At the beginning of Aeneid 6, Virgil describes Aeneas’ ascent to the acropolis at Cumae with the Sibyl, so they can sacrifice to Apollo in his temple there.
Aeneas becomes lost in thought when he sees the pictures on the door of Daedalus and his adventures. The Sibyl breaks his reverie and says, “non hoc ista sibi tempus specatcula poscit; nunc grege de intacto septem mactare iuvencos / praestiterit, totidem lectas de more bidentes.” (6. 37-39). Now is not the time to gape at spectacles like that.
It is almost dream-like, how Virgil/Aeneas envisions the whole story of Daedalus and the Minotaur, not without some emotion (6. 21). Virgil goes into some detail for at least 15 lines, reaching further and further back into the history contained in the myth.
I think this is meant to parallel the experience that the readers themselves will have in the Underworld with Aeneas. At first, Aeneas becomes lost in thought and the Sibyl must keep him on task and remind him why they are there. While the reflection is not in of itself a bad thing, one must not get so lost in thought that they lose sight of why they are there.
The ecphrasis may not seem terribly relevant to the story, but it is if you consider that it is possibly meant to foreshadow and parallel.
Aeneas is paralleling the Roman readers and foreshadowing their experience when they are reading the catalog of famous Romans and reflecting on the history. The difference is that for Aeneas it is the future, while it is the distant past for the audience. For Aeneas, the story of Daedalus is in the distant past and he slips into reverie thinking about it.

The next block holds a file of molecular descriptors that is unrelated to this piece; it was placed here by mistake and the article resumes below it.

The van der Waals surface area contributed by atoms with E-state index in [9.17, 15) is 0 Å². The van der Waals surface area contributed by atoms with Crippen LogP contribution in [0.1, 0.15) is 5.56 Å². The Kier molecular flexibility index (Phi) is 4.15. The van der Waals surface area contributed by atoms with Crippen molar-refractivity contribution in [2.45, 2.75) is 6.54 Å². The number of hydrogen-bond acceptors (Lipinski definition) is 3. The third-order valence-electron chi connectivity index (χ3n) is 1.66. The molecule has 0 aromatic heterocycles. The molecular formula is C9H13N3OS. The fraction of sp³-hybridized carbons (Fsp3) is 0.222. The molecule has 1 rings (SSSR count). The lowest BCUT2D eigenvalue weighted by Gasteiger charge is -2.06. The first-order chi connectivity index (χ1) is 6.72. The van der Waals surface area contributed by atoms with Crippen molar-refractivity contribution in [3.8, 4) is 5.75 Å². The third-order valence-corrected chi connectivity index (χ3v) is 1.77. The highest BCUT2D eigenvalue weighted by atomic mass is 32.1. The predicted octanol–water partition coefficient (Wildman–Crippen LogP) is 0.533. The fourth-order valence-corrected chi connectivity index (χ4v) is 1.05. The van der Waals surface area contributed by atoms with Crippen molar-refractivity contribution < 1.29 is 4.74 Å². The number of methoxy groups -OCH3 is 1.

Just as a Roman reader might slip into reverie thinking about the past of Rome and all her heroes, Virgil brings us out of the Underworld again and into a completely different world. The readers emerge into a mysterious, pre-Roman world filled with violence.
Jarred out of his reverie, Aeneas goes with the Sibyl to sacrifice and eventually finds himself in the world of the shades.
One might say that the Roman reader never really emerges out of the Underworld until after the poem ends, since for the Roman (or modern reader) they remain in the world of the shades, in a sense. It’s all still in their past, among people who, if they ever really existed, are still shades to them.
After a reflection on Roman history (though in the future) Aeneas emerges into his own timeline. Likewise, the contemporary reader remains in the world of the past and will emerge into their own contemporary timeline when they have finished the poem.
After reflecting upon the past history of Rome, the reader may have a better sense of their own identity, as Aeneas must have when he emerged out of the Underworld. Armed with that new knowledge, Aeneas could proceed in his destiny.
In a sense, I believe that Virgil is pointing his readers to reflect upon their own experience with the poem, and this becomes fully apparent in Book 6, first foreshadowed by Aeneas’ reverie about Daedalus (and also by the rude awakening he receives from the Sibyl). Likewise, the reader will receive a similar awakening when the poem ends. In both cases, they ought to have emerged with a heightened sense of their identity.